If you’re like most people, you probably think stroke only happens to elderly people or, at most, to adults. But children and even infants can suffer stroke, too. Even an unborn baby can suffer a stroke. In fact, the American Heart Association reports that stroke is one of the top 10 causes of death for American children, and 50 to 80 percent of children who survive stroke will live with permanent disabilities, including partial or total paralysis on one side of the body, speech problems, vision problems, behavioral problems, epilepsy, and attention problems.
There are a number of factors that can raise a child’s risk of stroke. They include pregnancy complications like maternal preeclampsia, a previous history of infertility in the mother, head trauma, heart disease, and sickle cell disease. New research suggests that in rare cases, a minor cold or flu can increase a child’s risk of suffering a stroke.
Stroke Risk in Children
Data from the American Heart Association show that 11 out of 100,000 children will suffer a stroke at some point between birth and age 18. Stroke risk for children is highest between birth and age one, with the weeks immediately prior to and immediately following birth being the most dangerous for pediatric stroke. Perinatal stroke occurs during one in every 4,000 births. Boys are more likely than girls to suffer a pediatric stroke, and children of African American descent are more prone to pediatric stroke than children of Asian or Caucasian descent. Five to 10 percent of children who have a stroke die from it.
Symptoms of Stroke in Children
The symptoms of stroke in children may be similar to those of stroke in adults, or they may be very different. Symptoms of childhood stroke include:
- Sudden trouble speaking
- Sudden vision loss
- Sudden loss of balance
In infants, stroke may initially cause a seizure that affects just one limb. Babies who experience a stroke during or immediately after birth may display no symptoms right away, but then demonstrate developmental delays or other neurological problems later. About one-fifth of children who have a stroke will have another stroke, but preventative treatment with medications like Plavix can help.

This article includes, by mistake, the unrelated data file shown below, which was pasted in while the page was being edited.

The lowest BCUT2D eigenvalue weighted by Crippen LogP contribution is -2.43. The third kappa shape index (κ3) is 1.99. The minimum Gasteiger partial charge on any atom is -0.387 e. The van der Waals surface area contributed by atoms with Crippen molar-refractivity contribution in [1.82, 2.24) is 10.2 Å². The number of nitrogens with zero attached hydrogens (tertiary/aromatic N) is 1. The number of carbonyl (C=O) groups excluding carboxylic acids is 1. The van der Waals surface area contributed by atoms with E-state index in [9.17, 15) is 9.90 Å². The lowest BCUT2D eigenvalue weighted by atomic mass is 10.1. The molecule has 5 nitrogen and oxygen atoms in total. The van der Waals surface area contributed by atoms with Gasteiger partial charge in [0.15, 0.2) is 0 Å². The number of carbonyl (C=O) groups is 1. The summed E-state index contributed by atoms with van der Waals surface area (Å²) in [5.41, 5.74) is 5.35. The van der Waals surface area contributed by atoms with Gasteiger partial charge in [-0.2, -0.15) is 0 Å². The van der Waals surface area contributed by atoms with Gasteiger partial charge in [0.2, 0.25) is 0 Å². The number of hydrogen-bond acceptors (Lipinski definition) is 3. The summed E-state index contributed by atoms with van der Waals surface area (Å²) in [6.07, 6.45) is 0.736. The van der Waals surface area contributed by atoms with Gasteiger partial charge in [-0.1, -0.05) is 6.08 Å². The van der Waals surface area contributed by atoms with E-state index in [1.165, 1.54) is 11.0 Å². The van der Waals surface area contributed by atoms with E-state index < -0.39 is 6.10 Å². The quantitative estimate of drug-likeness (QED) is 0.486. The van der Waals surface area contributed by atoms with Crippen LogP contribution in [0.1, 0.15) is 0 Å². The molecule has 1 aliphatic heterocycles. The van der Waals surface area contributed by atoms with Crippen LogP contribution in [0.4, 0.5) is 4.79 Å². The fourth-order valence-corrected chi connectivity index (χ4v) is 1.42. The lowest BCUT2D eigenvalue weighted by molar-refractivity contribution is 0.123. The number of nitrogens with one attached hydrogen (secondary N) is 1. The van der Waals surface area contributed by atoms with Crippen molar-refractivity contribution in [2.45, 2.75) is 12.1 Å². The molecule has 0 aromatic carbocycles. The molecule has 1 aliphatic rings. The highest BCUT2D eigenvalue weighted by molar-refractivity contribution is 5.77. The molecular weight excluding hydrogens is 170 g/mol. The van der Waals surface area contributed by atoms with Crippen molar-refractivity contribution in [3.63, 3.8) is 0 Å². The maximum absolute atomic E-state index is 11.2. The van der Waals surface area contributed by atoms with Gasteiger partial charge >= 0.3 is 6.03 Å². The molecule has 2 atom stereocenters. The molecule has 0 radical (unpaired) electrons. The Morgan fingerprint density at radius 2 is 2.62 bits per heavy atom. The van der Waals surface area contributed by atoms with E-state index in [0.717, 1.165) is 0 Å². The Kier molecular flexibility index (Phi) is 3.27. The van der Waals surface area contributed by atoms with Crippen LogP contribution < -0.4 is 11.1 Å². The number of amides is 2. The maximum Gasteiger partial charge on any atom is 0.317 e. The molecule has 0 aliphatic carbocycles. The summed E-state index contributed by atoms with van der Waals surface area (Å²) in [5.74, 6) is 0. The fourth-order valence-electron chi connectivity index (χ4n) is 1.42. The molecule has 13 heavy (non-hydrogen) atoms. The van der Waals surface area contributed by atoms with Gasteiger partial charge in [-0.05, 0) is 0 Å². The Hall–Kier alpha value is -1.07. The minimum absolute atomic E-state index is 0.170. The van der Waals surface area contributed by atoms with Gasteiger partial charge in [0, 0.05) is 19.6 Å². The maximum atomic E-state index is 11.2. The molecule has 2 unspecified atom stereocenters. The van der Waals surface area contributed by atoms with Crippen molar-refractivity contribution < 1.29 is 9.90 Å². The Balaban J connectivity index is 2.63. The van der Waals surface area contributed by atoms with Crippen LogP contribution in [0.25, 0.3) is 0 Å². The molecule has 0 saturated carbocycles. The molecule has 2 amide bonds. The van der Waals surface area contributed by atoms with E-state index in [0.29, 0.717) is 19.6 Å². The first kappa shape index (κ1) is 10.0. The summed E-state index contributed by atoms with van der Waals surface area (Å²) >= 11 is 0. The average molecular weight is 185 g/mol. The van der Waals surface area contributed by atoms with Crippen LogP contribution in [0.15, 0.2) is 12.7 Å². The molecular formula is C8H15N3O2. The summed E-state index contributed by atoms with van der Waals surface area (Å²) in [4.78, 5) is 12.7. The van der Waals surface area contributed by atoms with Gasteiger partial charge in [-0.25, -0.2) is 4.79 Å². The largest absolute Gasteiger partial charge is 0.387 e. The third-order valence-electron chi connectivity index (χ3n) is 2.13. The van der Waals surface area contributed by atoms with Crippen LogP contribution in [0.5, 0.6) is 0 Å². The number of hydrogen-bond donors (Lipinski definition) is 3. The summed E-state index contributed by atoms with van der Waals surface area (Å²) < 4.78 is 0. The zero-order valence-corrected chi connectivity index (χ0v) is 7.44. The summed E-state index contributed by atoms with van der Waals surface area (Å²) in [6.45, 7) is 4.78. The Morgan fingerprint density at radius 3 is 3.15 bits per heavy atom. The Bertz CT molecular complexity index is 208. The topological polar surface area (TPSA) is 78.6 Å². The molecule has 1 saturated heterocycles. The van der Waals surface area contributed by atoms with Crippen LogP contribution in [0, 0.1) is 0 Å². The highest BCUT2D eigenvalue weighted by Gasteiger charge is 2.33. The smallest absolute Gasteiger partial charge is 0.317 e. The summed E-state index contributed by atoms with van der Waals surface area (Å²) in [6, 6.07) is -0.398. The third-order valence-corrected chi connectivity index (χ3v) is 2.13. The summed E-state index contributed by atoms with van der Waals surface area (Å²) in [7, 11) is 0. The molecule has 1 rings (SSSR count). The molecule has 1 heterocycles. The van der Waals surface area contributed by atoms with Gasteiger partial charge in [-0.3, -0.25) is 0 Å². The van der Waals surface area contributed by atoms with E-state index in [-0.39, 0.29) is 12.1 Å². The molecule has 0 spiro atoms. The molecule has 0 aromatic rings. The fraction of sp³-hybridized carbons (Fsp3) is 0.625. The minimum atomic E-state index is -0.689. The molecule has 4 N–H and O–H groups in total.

Respiratory Infections and Pediatric Stroke Risk
A study of medical data collected from 2.5 million children treated in Northern California between 1993 and 2007 found that children who develop a mild upper respiratory infection are at an increased risk of pediatric stroke within the first three days after diagnosis.
The researchers came to this conclusion after studying the medical records of 102 children who received treatment for stroke during the study period. The children who had strokes were 12 times more likely than those who did not have strokes to have been diagnosed with a mild upper respiratory infection during the three days immediately prior to their strokes. Kids with major head and neck infections, like sepsis and meningitis, were excluded from the study, which focused only on those children diagnosed with the sorts of minor infections common in children.
While heart conditions, sickle cell disease, and other chronic conditions can raise the risk of pediatric stroke, kids who have been otherwise healthy have been known to suffer from stroke, too. The researchers believe that the link between minor infection and pediatric stroke may lie in acute arterial inflammation and increased blood clotting triggered by the infection itself. Such inflammation is already recognized as a potential stroke risk factor for adults.
Though the results of this study suggest a new risk factor for pediatric stroke, the researchers are quick to point out that the incidence of cold or flu-related pediatric stroke is rare. Of the children studied, about one million experienced a mild upper respiratory infection. Only 10 of those children suffered a cold or flu-related stroke. But, for kids already at an increased risk of pediatric stroke, the study results are important. The researchers also point out that parents and pediatricians alike need to be aware that stroke can be a serious, if rare, complication of childhood cold or flu. However, the increased risk of infection-related stroke recedes when the infection itself runs its course.
If you thought strokes only happen to adults, think again. Pediatric stroke affects 11 in 100,000 children, and can lead to permanent disability or death. It’s even been found to be a rare complication of childhood cold or flu. While you shouldn’t worry too much about your child developing a stroke the next time he or she gets a cold or flu, you should be aware of the possibility — and seek medical attention right away if your child demonstrates stroke symptoms.